Philip Seymour Hoffman Found Dead at 46 of Apparent Overdose

Philip Seymour Hoffman

Actor bounced easily between playing weak and strong men, in indie films and blockbusters

Philip Seymour Hoffman, the Oscar-winning actor who played broken men and intellectual bullies with equal aplomb, was found dead of an apparent drug overdose in his Manhattan apartment Sunday, according to multiple media reports. He was 46.

Several outlets cited a police source who said Hoffman was found with a syringe in his arm. Last year, the actor reportedly underwent a 10-day detox for heroin and prescription drug abuse. He gave up drinking and drugs in the early 1990s, before becoming famous for his roles in films like “Boogie Nights,” “The Master,” and “Capote,” the 2005 film for which he won his Oscar.

In 2006, he told “60 Minutes” he nearly succumbed to substance abuse after graduating from New York University’s drama school, but got sober in rehab.

“It was anything (drugs and alcohol) I could get my hands on…I liked it all,”  he told “60 Minutes” as the time.

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The New York Police Department is investigating with the Office of the Chief Medical Examiner to determine exact cause of death. He was found in his West Village apartment.

Reached by TheWrap, a police spokesman said there would be no confirmation of the identity of the deceased pending notification of the family.

After small film and television roles, Hoffman broke out in a series of Paul Thomas Anderson films, beginning with Anderson’s debut, “Hard Eight,” in 1996. The next year, he played a portly gay men who pines after Mark Wahlberg‘s porn star, Dirk Diggler, in “Boogie Nights.” The next year he appeared in Todd Solondz’s “Happiness” as a man who makes obscene phone calls to a neighbor. And in 1999’s “Magnolia,” he played a kindly nurse who in one scene had to order pornographic magazines over the phone.

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In another scene, he helps reunite his dying patient with his estranged son, played by Tom Cruise. His character calls a total stranger who might be able to unite them, acknowledging that it feels like a scene in a movie.

“I know that I might sound ridiculous, like this is the scene in the movie where the guy’s trying to get a hold of the long-lost son, you know — but this is that scene,” he says in “Magnolia.” “This is that scene. And I think they have those scenes in movies because they’re true. Because they really happen. And you’ve got to believe me: This is really happening.”

It felt like it really was.

Hoffman’s soft face and features could conjure the sense of being wounded, or the scowling resentment of a man refocusing his injuries toward revenge. He turned on the nasty for films like “The Talented Mr. Ripley,” in which he played a snobby WASP abroad, and “Mission Impossible III,” in which he served as the cold, brutish nemesis to Tom Cruise‘s Ethan Hunt.

In his role as Truman Capote, for which he won the Best Actor Oscar in 2005, he played a man in a postition of weakness — a effete homosexual in ramrod straight, rural Kansas –who used his supreme intellect to manipulate everyone around him. The role perfectly combined all of his strengths.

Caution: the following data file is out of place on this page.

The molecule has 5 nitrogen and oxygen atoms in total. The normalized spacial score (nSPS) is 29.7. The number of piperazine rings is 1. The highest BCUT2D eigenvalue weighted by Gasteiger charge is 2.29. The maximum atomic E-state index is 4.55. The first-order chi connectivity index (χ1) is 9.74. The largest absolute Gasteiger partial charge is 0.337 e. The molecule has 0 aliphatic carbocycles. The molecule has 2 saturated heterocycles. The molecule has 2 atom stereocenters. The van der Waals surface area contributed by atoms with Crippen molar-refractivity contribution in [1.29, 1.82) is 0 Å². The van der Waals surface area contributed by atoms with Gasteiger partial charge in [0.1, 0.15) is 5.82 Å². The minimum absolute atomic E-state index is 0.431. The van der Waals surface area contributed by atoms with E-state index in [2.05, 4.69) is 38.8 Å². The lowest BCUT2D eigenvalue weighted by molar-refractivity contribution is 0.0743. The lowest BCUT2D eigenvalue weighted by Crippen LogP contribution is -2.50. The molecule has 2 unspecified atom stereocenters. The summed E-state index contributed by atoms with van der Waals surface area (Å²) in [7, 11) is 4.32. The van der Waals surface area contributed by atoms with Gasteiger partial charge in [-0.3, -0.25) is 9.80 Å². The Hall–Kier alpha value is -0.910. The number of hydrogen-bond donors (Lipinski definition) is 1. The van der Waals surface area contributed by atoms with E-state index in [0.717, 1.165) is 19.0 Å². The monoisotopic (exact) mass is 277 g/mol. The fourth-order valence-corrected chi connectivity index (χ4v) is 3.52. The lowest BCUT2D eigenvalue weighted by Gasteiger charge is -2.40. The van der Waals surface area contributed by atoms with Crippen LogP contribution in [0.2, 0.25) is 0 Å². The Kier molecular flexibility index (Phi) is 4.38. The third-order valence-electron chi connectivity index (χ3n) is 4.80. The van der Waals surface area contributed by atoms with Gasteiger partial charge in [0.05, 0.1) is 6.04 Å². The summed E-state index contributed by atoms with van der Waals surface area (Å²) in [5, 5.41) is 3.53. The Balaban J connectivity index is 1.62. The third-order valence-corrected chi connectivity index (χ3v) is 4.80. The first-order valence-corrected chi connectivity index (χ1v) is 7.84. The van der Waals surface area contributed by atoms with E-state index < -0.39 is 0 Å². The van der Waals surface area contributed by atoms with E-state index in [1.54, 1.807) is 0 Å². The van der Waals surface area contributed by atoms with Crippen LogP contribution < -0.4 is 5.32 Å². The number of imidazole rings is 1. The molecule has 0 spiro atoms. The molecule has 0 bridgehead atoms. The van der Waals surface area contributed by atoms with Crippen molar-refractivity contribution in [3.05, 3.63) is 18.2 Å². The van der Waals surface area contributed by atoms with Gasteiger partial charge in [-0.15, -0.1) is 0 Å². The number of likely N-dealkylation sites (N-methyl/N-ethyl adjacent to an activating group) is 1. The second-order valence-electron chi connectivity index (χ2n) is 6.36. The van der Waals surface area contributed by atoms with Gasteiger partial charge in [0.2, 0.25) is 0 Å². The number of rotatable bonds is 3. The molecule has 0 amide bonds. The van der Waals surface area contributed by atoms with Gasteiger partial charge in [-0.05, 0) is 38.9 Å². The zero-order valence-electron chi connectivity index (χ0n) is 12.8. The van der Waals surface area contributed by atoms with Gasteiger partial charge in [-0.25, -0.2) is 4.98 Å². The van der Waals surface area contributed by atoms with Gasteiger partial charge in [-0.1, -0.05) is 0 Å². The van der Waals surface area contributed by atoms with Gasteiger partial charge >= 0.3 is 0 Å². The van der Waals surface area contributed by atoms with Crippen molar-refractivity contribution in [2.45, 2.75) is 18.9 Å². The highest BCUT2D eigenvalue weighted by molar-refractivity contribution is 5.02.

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He struck a similar balance in 2012’s “The Master,” his last collaboration with Anderson. He played an L. Ron Hubbard-like author who brilliantly controlled his followers while desperately protecting his new religion from allegations that it was all bull. One moment, he charmed a room. The next, he sat behind bars. His empire expanded across the world, even as his closest followers came to see through his lies.

His unimpeachable acting soon made him a sought-after actor when a blockbuster needed an injection of indie earthiness. He was easily the most memorable villain in the “Mission Impossible” films, and a creepy presence in the “Hunger Games” and its sequel, “Catching Fire.” It was unclear at the time of his death whether he had shot any scenes for “Mockingjay,” the next film in the series.

Hoffman was to highlight his comedic talents in a new Showtime comedy-drama, “Happyish,” about an ad man trying to adjust to life in the age of branding and micro-messaging. In a preview shown to critics last month, he played a man so overwhelmed by the selling out all around him that he fought to keep the Keebler elves from being replaced in an ad campaign — forgetting that they, too, exist to sell cookies.

Showtime had filmed only a pilot for the series, raising doubts about whether it will ever be seen by the public.

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Born in Fairport, N.Y., to a judge and civil rights activist and a Xerox executive, he attended NYU’s Tisch School of the Arts. After graduating, he checked into rehab, and soon after began his remarkable run of roles. He returned to his upstate New York roots in 2008’s “Synecdoche, New York.”

His long list of other acclaimed roles included turns in “Before the Devil Knows You’re Dead,” “Punch-Drunk Love,””Almost Famous,” “25th Hour,” “The Savages,” “Doubt,” and “Moneyball.” He also directed and starred in 2010’s “Jack Goes Boating.”

He is survived by his partner, Mimi O’Donnell, and three children.

Watch Hoffman in “that scene” from “Magnolia”: